Global Green Room Staff Interview: Richard Wegman
What would surprise us about your work?
Not sure about that one -- I am pretty transparent. I hold people accountable, but maybe what is in the back of my mind is what would surprise you. I am constantly looking for new funding sources, new ways that we can promote ourselves and bring money to programs. I look for ways to make the organization healthier, and more effective and efficient. I am always looking for how to keep the organization safe from financial losses and lawsuits that could potentially put a drain on our scarce resources.
Who is your hero?
I am a yogi, so my hero is Gandhi. He was humble, poor, and was able to change the world. He did not just change India -- his work continues to affect the planet today. But most of all, my heroes are the people who take the world and the environment seriously, and change their own behavior, the choices they make on a daily basis, their values. To me, these are the people that are going to change the world. They don't wait to be told what to do, or have some piece of legislation adopted to change their behavior -- they do it because they are conscious and aware.
What has been your greatest success?
Wow, I don’t think that way. But here are some things I am proud of: Helping to keep our Environmental Security and Sustainability program alive through agreements with Green Cross International and Green Cross Switzerland; helping Plaza Community Center, a 105-year-old organization, stay out of bankruptcy to continue its good work -- this is where Goodwill Industries came out of; playing a part in the invention and roll-out of the Los Angeles Recycling program; building a yurt village at Tree People to house 60 staff -- something never done before; and building a LEED Platinum community center at Tree People. And, oh yes, I believe that teaching yoga for 15 years is a great success.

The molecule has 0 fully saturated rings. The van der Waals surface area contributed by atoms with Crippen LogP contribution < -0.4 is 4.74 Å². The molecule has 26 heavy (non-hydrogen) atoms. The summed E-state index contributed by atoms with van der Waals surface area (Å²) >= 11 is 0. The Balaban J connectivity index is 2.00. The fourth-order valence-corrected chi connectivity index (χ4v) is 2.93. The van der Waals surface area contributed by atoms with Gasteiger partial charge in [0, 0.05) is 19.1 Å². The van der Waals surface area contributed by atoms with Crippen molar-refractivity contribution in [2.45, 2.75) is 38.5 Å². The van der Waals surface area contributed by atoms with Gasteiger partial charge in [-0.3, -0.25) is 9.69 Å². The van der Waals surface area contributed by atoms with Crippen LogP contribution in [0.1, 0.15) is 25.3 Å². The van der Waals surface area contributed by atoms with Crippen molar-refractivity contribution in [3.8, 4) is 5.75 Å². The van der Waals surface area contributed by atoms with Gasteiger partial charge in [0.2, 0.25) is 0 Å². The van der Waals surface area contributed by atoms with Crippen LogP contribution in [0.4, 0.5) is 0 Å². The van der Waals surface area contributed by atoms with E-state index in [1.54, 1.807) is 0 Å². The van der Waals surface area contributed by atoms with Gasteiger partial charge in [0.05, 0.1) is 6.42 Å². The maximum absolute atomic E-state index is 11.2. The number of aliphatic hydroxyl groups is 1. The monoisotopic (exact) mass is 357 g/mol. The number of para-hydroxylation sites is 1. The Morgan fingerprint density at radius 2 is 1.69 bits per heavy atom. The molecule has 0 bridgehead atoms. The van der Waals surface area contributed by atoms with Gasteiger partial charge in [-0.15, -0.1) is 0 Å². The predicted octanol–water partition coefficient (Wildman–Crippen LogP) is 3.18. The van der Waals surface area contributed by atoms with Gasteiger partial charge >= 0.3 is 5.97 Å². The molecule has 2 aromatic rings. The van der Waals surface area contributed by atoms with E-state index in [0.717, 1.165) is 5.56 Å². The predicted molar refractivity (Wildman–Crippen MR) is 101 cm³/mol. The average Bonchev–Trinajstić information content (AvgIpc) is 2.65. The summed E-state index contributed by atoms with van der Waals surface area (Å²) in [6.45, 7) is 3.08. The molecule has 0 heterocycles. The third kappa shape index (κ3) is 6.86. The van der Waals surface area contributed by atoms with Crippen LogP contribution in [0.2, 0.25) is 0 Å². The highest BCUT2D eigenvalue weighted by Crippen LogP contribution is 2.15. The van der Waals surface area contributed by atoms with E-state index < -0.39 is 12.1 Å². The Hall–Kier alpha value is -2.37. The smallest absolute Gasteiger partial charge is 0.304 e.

What about a failure or challenge?
I have been challenged in the past by wanting to do things my way and have learned from experience (sometimes painfully) that change comes from communication and the involvement of those you want to change. It never comes from force -- it comes from community.
Favorite green book?
"Blessed Unrest," by Paul Hawken. It shows the ramifications of an activist's work and the effect that each and every one of us has on social change, that we are the largest movement ever known to man, and we have no central leadership.
Favorite green movie?
This keeps changing. "Fuel" I tend to quote a lot; "Avatar" because it reached so many people and is a strong metaphor for our times; "Inconvenient Truth" because it opened up the environment to a whole new level of donors.
Favorite way to spend a free day?
Early morning bike ride, yoga, brunch with friends, beach, dinner with friends, and a concert in the eve.
If you had the power to make one global and green change, what would it be?
Can I have two? One is to stop all government subsidies and loopholes to all destructive industries -- beef production, oil, mining, logging -- and tax them a much higher "resource" tax. The other is to take away the "person" rights of corporations -- it's a movement that is just getting going and I think has huge potential. Also I would require corporations to follow the precautionary principle, which puts the burden of proof on the corporation instead of our regulatory agencies to prove something is bad for the people. It would, in essence, stop things like nuclear power, toxic chemical use in foods (and cigarettes would have never come to market).